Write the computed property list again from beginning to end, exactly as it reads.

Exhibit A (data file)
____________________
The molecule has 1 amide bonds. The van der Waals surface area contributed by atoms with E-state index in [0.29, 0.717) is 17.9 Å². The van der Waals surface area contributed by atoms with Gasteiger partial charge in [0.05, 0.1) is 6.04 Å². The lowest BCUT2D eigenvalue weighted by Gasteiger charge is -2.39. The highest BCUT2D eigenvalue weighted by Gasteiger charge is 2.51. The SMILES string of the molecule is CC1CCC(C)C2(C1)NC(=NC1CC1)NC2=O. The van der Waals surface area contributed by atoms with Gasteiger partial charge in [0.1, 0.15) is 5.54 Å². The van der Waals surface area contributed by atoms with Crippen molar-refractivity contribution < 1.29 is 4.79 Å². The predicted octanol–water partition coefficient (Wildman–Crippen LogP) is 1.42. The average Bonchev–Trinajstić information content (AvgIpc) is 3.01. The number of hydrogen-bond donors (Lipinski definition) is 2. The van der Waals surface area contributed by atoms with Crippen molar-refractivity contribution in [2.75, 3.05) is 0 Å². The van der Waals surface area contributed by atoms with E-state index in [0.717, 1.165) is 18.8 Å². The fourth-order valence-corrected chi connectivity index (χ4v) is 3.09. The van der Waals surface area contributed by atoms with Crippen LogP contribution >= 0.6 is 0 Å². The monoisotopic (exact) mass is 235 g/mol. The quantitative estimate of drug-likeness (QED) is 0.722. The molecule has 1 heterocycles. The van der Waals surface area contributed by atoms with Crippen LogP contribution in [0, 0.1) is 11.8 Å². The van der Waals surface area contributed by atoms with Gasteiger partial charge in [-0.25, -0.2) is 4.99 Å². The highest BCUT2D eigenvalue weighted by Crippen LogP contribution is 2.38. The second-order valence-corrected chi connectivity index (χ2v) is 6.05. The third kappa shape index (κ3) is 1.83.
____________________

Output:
The molecule has 1 amide bonds. The van der Waals surface area contributed by atoms with E-state index in [0.29, 0.717) is 17.9 Å². The van der Waals surface area contributed by atoms with Gasteiger partial charge in [0.05, 0.1) is 6.04 Å². The lowest BCUT2D eigenvalue weighted by Gasteiger charge is -2.39. The highest BCUT2D eigenvalue weighted by Gasteiger charge is 2.51. The SMILES string of the molecule is CC1CCC(C)C2(C1)NC(=NC1CC1)NC2=O. The van der Waals surface area contributed by atoms with Gasteiger partial charge in [0.1, 0.15) is 5.54 Å². The van der Waals surface area contributed by atoms with Crippen molar-refractivity contribution < 1.29 is 4.79 Å². The predicted octanol–water partition coefficient (Wildman–Crippen LogP) is 1.42. The average Bonchev–Trinajstić information content (AvgIpc) is 3.01. The number of hydrogen-bond donors (Lipinski definition) is 2. The van der Waals surface area contributed by atoms with Crippen molar-refractivity contribution in [2.75, 3.05) is 0 Å². The van der Waals surface area contributed by atoms with E-state index in [0.717, 1.165) is 18.8 Å². The fourth-order valence-corrected chi connectivity index (χ4v) is 3.09. The van der Waals surface area contributed by atoms with Crippen LogP contribution >= 0.6 is 0 Å². The monoisotopic (exact) mass is 235 g/mol. The quantitative estimate of drug-likeness (QED) is 0.722. The molecule has 1 heterocycles. The van der Waals surface area contributed by atoms with Crippen LogP contribution in [0, 0.1) is 11.8 Å². The van der Waals surface area contributed by atoms with Gasteiger partial charge in [-0.25, -0.2) is 4.99 Å². The highest BCUT2D eigenvalue weighted by Crippen LogP contribution is 2.38. The second-order valence-corrected chi connectivity index (χ2v) is 6.05. The third kappa shape index (κ3) is 1.83.